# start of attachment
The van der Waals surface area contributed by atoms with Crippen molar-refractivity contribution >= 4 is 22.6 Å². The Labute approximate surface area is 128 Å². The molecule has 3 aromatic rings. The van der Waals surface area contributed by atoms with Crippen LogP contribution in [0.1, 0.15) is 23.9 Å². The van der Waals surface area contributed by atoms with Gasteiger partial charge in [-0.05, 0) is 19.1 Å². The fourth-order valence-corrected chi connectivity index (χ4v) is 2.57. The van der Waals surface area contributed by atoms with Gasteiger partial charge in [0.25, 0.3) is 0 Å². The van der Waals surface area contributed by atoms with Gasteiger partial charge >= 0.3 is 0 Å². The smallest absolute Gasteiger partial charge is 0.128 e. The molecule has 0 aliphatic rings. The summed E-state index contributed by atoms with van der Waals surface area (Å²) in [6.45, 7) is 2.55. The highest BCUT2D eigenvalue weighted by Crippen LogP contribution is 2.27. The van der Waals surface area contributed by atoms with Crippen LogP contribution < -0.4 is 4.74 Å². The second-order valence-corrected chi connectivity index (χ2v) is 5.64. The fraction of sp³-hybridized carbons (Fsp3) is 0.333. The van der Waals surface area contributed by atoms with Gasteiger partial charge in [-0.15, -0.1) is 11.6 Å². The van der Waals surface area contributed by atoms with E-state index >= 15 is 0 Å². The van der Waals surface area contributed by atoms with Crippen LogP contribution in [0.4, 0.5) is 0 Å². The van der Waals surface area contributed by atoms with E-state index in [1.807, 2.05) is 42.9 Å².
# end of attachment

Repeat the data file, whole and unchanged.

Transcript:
The van der Waals surface area contributed by atoms with Crippen molar-refractivity contribution >= 4 is 22.6 Å². The Labute approximate surface area is 128 Å². The molecule has 3 aromatic rings. The van der Waals surface area contributed by atoms with Crippen LogP contribution in [0.1, 0.15) is 23.9 Å². The van der Waals surface area contributed by atoms with Gasteiger partial charge in [-0.05, 0) is 19.1 Å². The fourth-order valence-corrected chi connectivity index (χ4v) is 2.57. The van der Waals surface area contributed by atoms with Gasteiger partial charge in [0.25, 0.3) is 0 Å². The van der Waals surface area contributed by atoms with Gasteiger partial charge >= 0.3 is 0 Å². The smallest absolute Gasteiger partial charge is 0.128 e. The molecule has 0 aliphatic rings. The summed E-state index contributed by atoms with van der Waals surface area (Å²) in [6.45, 7) is 2.55. The highest BCUT2D eigenvalue weighted by Crippen LogP contribution is 2.27. The van der Waals surface area contributed by atoms with Crippen LogP contribution < -0.4 is 4.74 Å². The second-order valence-corrected chi connectivity index (χ2v) is 5.64. The fraction of sp³-hybridized carbons (Fsp3) is 0.333. The van der Waals surface area contributed by atoms with Gasteiger partial charge in [-0.15, -0.1) is 11.6 Å². The van der Waals surface area contributed by atoms with E-state index >= 15 is 0 Å². The van der Waals surface area contributed by atoms with Crippen LogP contribution in [0.4, 0.5) is 0 Å². The van der Waals surface area contributed by atoms with E-state index in [1.807, 2.05) is 42.9 Å².